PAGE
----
The Iranian Circus III
Iran doesn't have elections, it has circuses, and this was proven once again on Friday, when the regime announced that Ahmadinezhad had been retained--call him "landslide Mahmoud" please--as president of the Islamic Republic. So much for the remarks of various pundits claiming that Iran was some sort of "democracy." There isn't a single educated Iranian who thinks that the official numbers represent anything more than a brazen insult to the opponents of the regime. Supreme Leader Khamenei rubbed it in when he called the outcome "divine," but the subtlety was no doubt lost on American commentators, who were mostly concerned that the ugly circus might be good for neocons, or for Israel (yes, much the same thing, I know). Maybe Roger Cohen still believes in Iranian democracy (albeit "incomplete"), but that in itself tells you how silly the idea was.
Ever since the proclamation of Ahmadinezhad's "triumph," the streets of the cities have been boiling with anti-regime demonstrations, with the predictable violent crackdown from the security forces. There is hardly a city anywhere in the country where demonstrations are not taking place, and you can gauge the seriousness of the situation by the regime's response:
- Mousavi and Karrubi, the two "reformist" candidates in Friday's "elections" are under house arrest, along with dozens of their followers;
- "Reformist" journalists and activists have been rounded up and jailed;
- Cell phones (including, after a day's delay, international cell phones) have been blocked, access to internet has been filtered, facebook is unreachable, and you can't tweet (can the silencing of Western reporters be far behind?);
- In Tehran, student dormitories are surrounded by security forces.
Stalin would be proud. But even his Soviet Union eventually succumbed to the dissidents, and while the regime has most all of the guns, the chains, the clubs, the tear gas cannisters, and the torture chambers, there are tens of millions of Iranians who hate the regime. The question is whether they are prepared to face down the Basij, the police, and the Revolutionary Guards. It is usually a matter of numbers in these cases: if a million people gather in front of the Supreme Leader's palace and demand freedom, while half that number make the same demand in front of the government buildings in Isfahan, Shiraz, Tabriz and Mashad, they might win.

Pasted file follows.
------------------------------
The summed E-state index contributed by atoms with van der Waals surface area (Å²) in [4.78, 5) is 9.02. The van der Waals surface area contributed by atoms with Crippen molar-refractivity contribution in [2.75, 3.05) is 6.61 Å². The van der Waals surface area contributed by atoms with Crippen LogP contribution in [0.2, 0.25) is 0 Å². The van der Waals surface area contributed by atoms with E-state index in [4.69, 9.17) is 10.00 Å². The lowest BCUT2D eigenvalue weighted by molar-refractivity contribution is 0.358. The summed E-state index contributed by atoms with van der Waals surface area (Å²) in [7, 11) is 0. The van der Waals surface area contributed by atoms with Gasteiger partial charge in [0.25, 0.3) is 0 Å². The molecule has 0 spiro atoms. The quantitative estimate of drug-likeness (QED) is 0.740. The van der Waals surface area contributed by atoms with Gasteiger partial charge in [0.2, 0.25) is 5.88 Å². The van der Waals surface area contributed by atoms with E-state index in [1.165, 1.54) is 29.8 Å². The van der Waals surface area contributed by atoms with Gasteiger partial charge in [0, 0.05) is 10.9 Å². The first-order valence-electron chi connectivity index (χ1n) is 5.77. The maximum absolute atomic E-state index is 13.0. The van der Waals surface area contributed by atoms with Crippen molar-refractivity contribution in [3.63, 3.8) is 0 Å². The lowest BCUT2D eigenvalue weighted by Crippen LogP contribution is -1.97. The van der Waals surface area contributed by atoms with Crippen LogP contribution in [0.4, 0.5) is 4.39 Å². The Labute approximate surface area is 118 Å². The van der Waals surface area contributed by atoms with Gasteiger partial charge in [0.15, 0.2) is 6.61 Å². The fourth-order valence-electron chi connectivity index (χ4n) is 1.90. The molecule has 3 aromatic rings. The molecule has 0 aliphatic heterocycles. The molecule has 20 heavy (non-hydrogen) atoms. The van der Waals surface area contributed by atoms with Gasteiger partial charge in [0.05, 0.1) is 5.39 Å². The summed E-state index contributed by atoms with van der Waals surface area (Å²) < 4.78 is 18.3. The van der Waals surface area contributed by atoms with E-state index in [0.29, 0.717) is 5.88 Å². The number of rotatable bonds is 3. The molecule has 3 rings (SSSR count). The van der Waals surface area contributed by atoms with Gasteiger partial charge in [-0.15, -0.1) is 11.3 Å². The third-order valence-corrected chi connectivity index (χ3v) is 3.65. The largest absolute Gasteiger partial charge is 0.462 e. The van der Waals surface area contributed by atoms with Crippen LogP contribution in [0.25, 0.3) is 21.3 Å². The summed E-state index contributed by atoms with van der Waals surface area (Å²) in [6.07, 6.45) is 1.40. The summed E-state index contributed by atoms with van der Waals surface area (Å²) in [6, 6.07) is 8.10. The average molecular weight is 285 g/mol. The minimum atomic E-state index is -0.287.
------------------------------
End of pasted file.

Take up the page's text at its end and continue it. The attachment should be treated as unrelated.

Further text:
Until quite recently, the Iranians did not believe they could do such a thing on their own. They believed they needed outside support, above all American support, in order to succeed. They thought that Bushitlercheney would provide that support, and they were bitterly disappointed. But nobody believes that Obama will help them, and they must know that they are on their own.
Any hope they might have had in the Obama White House was quickly dismissed in the administration's two statements on the matter. The first came from the president himself, anticipating a Mousavi victory (it is too soon to speculate on the source of this happy thought), and of course, in his narcissistic way, taking personal credit for it:
``We are excited to see what appears to be a robust debate taking place in Iran and obviously, after the speech that I made in Cairo, we tried to send a clear message that we think there's a possibility of change and, ultimately, the election is for the Iranians to decide but just as what has been true in Lebanon, what can be true in Iran as well, is that you're seeing people looking at new possiblities, and whoever ends up winning the election in Iran, the fact that there's been a robust debate hopefully will help advance our ability to engage them in new ways.''
I've reread the Cairo Sermon, and I can't find a single word calling for freedom for the Iranian people. Au contraire, Obama's words about Iran were penitent, apologizing for the American role, back in 1953, in removing what the president called an elected government (Mossadeq, that is. Except that he was appointed by the shah, not elected at all). But then, history is not his strong suit.
Once it became clear that Ahmadinezhad was staying, the White House, while expressing skepticism about the accuracy of the vote count, nonetheless insisted that it might be good news after all: